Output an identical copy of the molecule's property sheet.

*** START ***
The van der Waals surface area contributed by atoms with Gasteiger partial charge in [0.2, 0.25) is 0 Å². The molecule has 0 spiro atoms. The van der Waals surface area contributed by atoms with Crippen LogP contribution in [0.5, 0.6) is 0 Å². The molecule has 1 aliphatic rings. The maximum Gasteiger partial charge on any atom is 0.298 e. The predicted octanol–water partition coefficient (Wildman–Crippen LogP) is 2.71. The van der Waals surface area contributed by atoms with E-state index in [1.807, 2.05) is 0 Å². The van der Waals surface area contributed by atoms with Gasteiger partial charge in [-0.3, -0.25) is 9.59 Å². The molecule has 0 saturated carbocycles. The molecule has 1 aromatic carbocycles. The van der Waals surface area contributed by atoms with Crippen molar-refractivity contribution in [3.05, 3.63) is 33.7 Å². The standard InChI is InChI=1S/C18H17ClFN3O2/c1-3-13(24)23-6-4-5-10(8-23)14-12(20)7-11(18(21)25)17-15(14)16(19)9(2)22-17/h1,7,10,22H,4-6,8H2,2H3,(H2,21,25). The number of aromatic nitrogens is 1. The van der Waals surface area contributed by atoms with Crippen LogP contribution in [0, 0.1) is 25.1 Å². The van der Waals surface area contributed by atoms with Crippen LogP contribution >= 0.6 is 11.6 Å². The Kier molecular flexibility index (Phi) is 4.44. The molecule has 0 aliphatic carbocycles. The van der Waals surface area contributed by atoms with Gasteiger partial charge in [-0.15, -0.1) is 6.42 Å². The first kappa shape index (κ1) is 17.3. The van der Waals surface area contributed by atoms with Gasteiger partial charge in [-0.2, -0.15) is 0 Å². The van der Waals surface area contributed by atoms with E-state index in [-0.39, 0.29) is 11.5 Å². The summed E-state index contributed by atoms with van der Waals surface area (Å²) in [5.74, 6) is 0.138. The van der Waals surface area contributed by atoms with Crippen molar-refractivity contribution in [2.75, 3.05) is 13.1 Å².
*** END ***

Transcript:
The van der Waals surface area contributed by atoms with Gasteiger partial charge in [0.2, 0.25) is 0 Å². The molecule has 0 spiro atoms. The van der Waals surface area contributed by atoms with Crippen LogP contribution in [0.5, 0.6) is 0 Å². The molecule has 1 aliphatic rings. The maximum Gasteiger partial charge on any atom is 0.298 e. The predicted octanol–water partition coefficient (Wildman–Crippen LogP) is 2.71. The van der Waals surface area contributed by atoms with E-state index in [1.807, 2.05) is 0 Å². The van der Waals surface area contributed by atoms with Gasteiger partial charge in [-0.3, -0.25) is 9.59 Å². The molecule has 0 saturated carbocycles. The molecule has 1 aromatic carbocycles. The van der Waals surface area contributed by atoms with Crippen molar-refractivity contribution in [3.05, 3.63) is 33.7 Å². The standard InChI is InChI=1S/C18H17ClFN3O2/c1-3-13(24)23-6-4-5-10(8-23)14-12(20)7-11(18(21)25)17-15(14)16(19)9(2)22-17/h1,7,10,22H,4-6,8H2,2H3,(H2,21,25). The number of aromatic nitrogens is 1. The van der Waals surface area contributed by atoms with Crippen LogP contribution in [0, 0.1) is 25.1 Å². The van der Waals surface area contributed by atoms with Crippen LogP contribution >= 0.6 is 11.6 Å². The Kier molecular flexibility index (Phi) is 4.44. The molecule has 0 aliphatic carbocycles. The van der Waals surface area contributed by atoms with Gasteiger partial charge in [-0.15, -0.1) is 6.42 Å². The first kappa shape index (κ1) is 17.3. The van der Waals surface area contributed by atoms with Gasteiger partial charge in [-0.2, -0.15) is 0 Å². The van der Waals surface area contributed by atoms with E-state index in [-0.39, 0.29) is 11.5 Å². The summed E-state index contributed by atoms with van der Waals surface area (Å²) in [5.74, 6) is 0.138. The van der Waals surface area contributed by atoms with Crippen molar-refractivity contribution in [2.75, 3.05) is 13.1 Å².